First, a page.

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Entity Framework’s Code-First Design: Going Beyond the Basic Database Objects

Learn how to create other database objects not supported by code-first design.

Download the code to this articleI have to admit that I'm a fanboy of Microsoft's code-first feature that was released with ADO.NET Entity Framework 4.1. Code-first design lets you create the domain model for your application by building Plain Old CLR Objects (POCOs), with no Entity Framework code whatsoever and without using any base classes. You can create a context class through some clever features that almost magically turns the objects into fully functional entity data objects. Even more amazing, you don't have to worry about creating the database at all. Assuming that you can live with the default conventions, Entity Framework will automatically create the database for you when you first run the application. And if you can't live with the default conventions, you can override them using either data annotations on the model or with the DbModelBuilder API, often called the "fluent API" in Entity Framework.

Code-first is a really great feature for developers, letting us focus on the data objects in an application rather than on the database or the Entity Data Model. In fact, a code-first application won't even have a model, an .edmx file in the project, or any XML mapping code. Entity Framework takes care of inferring the model, including the conceptual, storage, and mapping models, at runtime. It's really a code-centric style of writing database applications.

Code-first design is implemented so nicely that I’m confident that it'll become the method of choice for new application development. My enthusiasm was so complete for code-first design that I led a session about it during PASS Summit 2011 in the application development track.

While I was planning and writing the session, I realized that I had a problem to address. The conference is attended by both developers and DBAs, and past experience told me that I was sure to have some DBAs in my session no matter how developer-focused the topic was. I had to be able to address the inevitable questions about how code-first design affects DBAs' concerns, such as scalability, security, and stability of a database server and its databases. Code-first design is at its heart a developer technology, one that cuts deep into the DBA's world.

Expecting tough questions, I prepared for questions that I'd likely get from DBAs during and after the session. I figured the biggest concerns would be about deploying code-first databases, particularly to production servers. I got ready to talk about deployment strategies and scenarios, wherein the automatic database initialization, creation, and data seeding happen within development and test environments, and hooking into an organization's typical deployment procedures for production servers. I was ready.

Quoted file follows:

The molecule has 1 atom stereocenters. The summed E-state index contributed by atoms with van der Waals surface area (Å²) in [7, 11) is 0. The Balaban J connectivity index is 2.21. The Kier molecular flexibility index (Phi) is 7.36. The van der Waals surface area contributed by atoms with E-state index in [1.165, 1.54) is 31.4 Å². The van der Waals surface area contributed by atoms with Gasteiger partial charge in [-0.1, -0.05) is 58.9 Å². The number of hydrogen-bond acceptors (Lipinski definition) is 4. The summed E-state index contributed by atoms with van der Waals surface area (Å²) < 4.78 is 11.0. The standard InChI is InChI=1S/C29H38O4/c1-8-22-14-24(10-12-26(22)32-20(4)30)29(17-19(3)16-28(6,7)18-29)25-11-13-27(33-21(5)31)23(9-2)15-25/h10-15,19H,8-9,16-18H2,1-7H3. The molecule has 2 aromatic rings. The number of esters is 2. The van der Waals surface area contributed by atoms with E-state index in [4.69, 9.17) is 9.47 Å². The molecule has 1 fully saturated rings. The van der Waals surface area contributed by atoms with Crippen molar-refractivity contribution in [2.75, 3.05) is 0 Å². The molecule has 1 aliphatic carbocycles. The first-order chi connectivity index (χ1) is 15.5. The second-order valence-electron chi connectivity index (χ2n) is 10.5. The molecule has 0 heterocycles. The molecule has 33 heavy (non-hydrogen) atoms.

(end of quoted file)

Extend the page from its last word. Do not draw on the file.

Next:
Overall, I think the session went pretty well. (No one threw any rotting fruit at me on stage, which is always a good sign.) I was surprised and pleased by the breadth of questions from both developers and DBAs in the audience. We got into some deep discussions about creating and customizing database objects. Unfortunately, we didn't have enough time during a single 75-minute session for me to come up with more examples on the fly.

The most interesting questions that came from my session notes fell into the following two broad categories:

  1. How do you create other database objects not directly supported by code-first design, such as indexes and constraints?
  2. How do you work with database schema names other than the database owner (DBO)?

I'll save the second question for a later column, but I'll address the issue of creating new database objects.

Initializing and Seeding a Code-First Database

Before I get into the details of creating other database objects, I need to review code-first's support for initializing and seeding databases. By default, if you re-run a code-first application in which the database already exists and you've made changes to the model, you'll get the exception that says "the model has changed and the database doesn't match anymore." You have three options for resolving this problem:

  • You can use a tool such as SQL Server Management Studio (SSMS) to manually delete the database and re-run the application. Code-first will recreate the database the next time you run the application, just like it created the database the first time you ran the application.
  • You can manually update the database schema so that it corresponds to the model. This can be a little tricky because code-first creates an EdmMetadata table in the database with a hash of the shape of the model used to create it, which code-first uses to detect changes. If you delete this table, Entity Framework will assume you know what you're doing and won’t compare the current model with the current database schema.